June 2020
Volume 61, Issue 7
ARVO Annual Meeting Abstract  |   June 2020
Coexpression of Myopia Regulatory Factors in Amacrine Cells in the Guinea pig Retina
Author Affiliations & Notes
  • William Myles
    Psychology, University of Newcastle, Callaghan, New South Wales, Australia
  • Sally A McFadden
    Psychology, University of Newcastle, Callaghan, New South Wales, Australia
  • Footnotes
    Commercial Relationships   William Myles, None; Sally McFadden, None
  • Footnotes
    Support  HMRI G1801044 and Lions Australia (CI: SMcF) 'Characterisation of the myopia sensing cells in the eye'
Investigative Ophthalmology & Visual Science June 2020, Vol.61, 3403. doi:
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      William Myles, Sally A McFadden; Coexpression of Myopia Regulatory Factors in Amacrine Cells in the Guinea pig Retina. Invest. Ophthalmol. Vis. Sci. 2020;61(7):3403.

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      © ARVO (1962-2015); The Authors (2016-present)

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Purpose : Eye growth signals arising from the retina are highly responsive to light exposure and optical defocus. In myopia (short-sightedness) atypical growth signals arising from ill-defined environmental cues result in excessive eye elongation. It is believed that the retinal signals driving eye growth emerge from amacrine cells, but the mechanisms remain elusive. We have previously observed a class of nitric oxide producing amacrine cell (NOACs) in which the expression of neuronal nitric oxide synthase (nNOS) is modified in myopic eyes. Therefore we aimed to investigate the interactions between these cells and other factors known to be important in the regulation of eye growth: dopamine, retinoic acid, and early growth factor-1 (EGR1).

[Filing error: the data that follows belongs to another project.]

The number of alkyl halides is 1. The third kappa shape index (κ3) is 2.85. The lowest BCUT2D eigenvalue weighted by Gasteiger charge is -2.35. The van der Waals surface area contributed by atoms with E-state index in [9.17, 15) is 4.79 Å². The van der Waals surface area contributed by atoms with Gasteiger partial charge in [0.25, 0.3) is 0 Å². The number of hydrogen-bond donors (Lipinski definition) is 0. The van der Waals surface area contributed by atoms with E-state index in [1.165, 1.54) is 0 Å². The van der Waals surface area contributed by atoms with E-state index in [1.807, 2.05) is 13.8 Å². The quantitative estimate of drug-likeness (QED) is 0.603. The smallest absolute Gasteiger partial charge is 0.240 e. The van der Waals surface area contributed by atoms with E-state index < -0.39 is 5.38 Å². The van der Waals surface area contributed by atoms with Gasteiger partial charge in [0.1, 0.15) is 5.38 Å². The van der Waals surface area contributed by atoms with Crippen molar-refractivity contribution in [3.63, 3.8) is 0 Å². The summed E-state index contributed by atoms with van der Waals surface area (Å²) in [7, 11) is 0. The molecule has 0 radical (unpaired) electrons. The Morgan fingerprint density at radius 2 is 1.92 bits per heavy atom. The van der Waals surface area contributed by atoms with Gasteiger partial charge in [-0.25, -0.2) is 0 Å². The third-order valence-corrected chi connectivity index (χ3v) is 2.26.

Methods : Immunohistochemistry was performed on retinal slices and whole-mounted retina tissue extracted from four week-old domestic Guinea pigs (n=12) reared in white light (10am – 10pm). Antibodies used: nNOS (Sigma, 1:10000), ALDH1A2 (Abcam, 1:400), GABA (Sigma,1:100), tyrosine hydroxylase (Millipore, 1:800), CRABP (Invitrogen, 1:150), CRALBP (Abcam, 1:1000), and EGR1 (cell-signaling technologies, 1:250). Cell density was mapped from images taken from whole mounts sampled at 1 mm intervals along the 8 major radii.

Results : All three types of NOACs (Type-1, 2 and displaced) were identified as GABAergic. Dendrites of type-1 displayed some overlap with dendrites of dopaminergic amacrine cells in layer 3 of the inner plexiform layer. A subset of type-2 NOACs expressed the cellular retinoic acid binding protein (CRABP). However, NOACs did not colocalise with labelling for cellular retinaldehyde binding protein (CRALBP) or retinaldehyde dehydrogenase 2 protein (ALDH1A2). Type-1, type-2 and a subset of displaced nNOS DACs labelled for the growth factor EGR1. Interestingly, the density of displaced NOACs was inversely correlated with that of cells within the retinal ganglion cell layer labelling for EGR1.

Conclusions : The bio-molecular profiles of NOACs overlap with factors implicated in the regulation of eye growth. The opposing relationship between nNOS and EGR1, suggests that nitric oxide may regulate EGR1, a gene transcription factor important in the regulation of ocular growth.

This is a 2020 ARVO Annual Meeting abstract.


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